The outcome of The Game, when Max Lanier beat Habana at the end of the 1946-47 season, was an escalation of hostilities between Latin American and Organized Baseball, with Cuba as the focus. The frenzy created by the race between Almendares and Habana, the attendance records set in the Gran Stadium, and the obvious availability of Latin American talent and money did nothing but whet the appetite of U.S. baseball, and sharden its resolve to control the Latin American market and solidify its claim to primacy. Mexico had not only drawn an alarming number of American players, but even more Latin players, mostly from Cuba, though also from Puerto Rico, Panama, and Venezuela. The Mexican League had, in 1946-47, a dangerously intimate relationship with the Cuban League, then the premier winter circuit in Latin America. The sense of alarm among U.S. baseball magnates must have been heightened also by labor problems at home. American players formed a players' union and then initiated a pension fund. The Mexican League's tempting offers, moreover, started rumblings among U.S. players about the legality of the reserve clause, which bound them for life to the major-league team that signed him.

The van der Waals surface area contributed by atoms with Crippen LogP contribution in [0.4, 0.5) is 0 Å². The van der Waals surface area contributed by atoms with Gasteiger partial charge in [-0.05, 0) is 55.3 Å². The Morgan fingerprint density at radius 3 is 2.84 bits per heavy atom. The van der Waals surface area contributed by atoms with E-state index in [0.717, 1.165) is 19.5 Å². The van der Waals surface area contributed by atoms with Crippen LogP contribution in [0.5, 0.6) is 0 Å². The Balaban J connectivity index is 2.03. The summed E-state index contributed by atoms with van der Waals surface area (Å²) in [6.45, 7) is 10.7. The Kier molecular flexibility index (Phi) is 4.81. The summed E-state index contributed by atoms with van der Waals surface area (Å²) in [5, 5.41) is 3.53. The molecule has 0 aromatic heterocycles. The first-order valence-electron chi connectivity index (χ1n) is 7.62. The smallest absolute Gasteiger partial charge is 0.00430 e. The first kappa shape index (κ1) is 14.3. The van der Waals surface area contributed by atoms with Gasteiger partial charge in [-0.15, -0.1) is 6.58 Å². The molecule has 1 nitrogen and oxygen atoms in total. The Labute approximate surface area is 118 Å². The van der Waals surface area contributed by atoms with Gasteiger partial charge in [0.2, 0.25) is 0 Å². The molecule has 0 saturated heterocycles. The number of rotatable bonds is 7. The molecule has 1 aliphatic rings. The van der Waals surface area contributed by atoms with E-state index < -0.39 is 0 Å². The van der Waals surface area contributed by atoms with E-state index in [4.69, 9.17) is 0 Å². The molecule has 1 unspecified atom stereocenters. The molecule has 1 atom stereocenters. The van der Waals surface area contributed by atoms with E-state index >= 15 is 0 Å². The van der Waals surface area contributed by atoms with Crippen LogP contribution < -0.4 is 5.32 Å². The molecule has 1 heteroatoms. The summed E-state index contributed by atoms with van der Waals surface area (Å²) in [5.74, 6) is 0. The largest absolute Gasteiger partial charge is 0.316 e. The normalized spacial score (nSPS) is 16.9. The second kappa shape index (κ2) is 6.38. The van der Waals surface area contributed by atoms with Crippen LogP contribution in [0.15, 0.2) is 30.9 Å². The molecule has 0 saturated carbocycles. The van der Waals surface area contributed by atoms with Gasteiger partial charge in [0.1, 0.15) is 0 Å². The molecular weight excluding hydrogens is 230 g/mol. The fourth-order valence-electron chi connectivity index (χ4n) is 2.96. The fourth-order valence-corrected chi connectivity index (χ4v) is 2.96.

The atmosphere was ripe for conflict. In the spring of 1947 two American figures deeply involved in the struggle traveled to Havana to win over to their side the owners of teams in the Cuban League: Clark Griffith,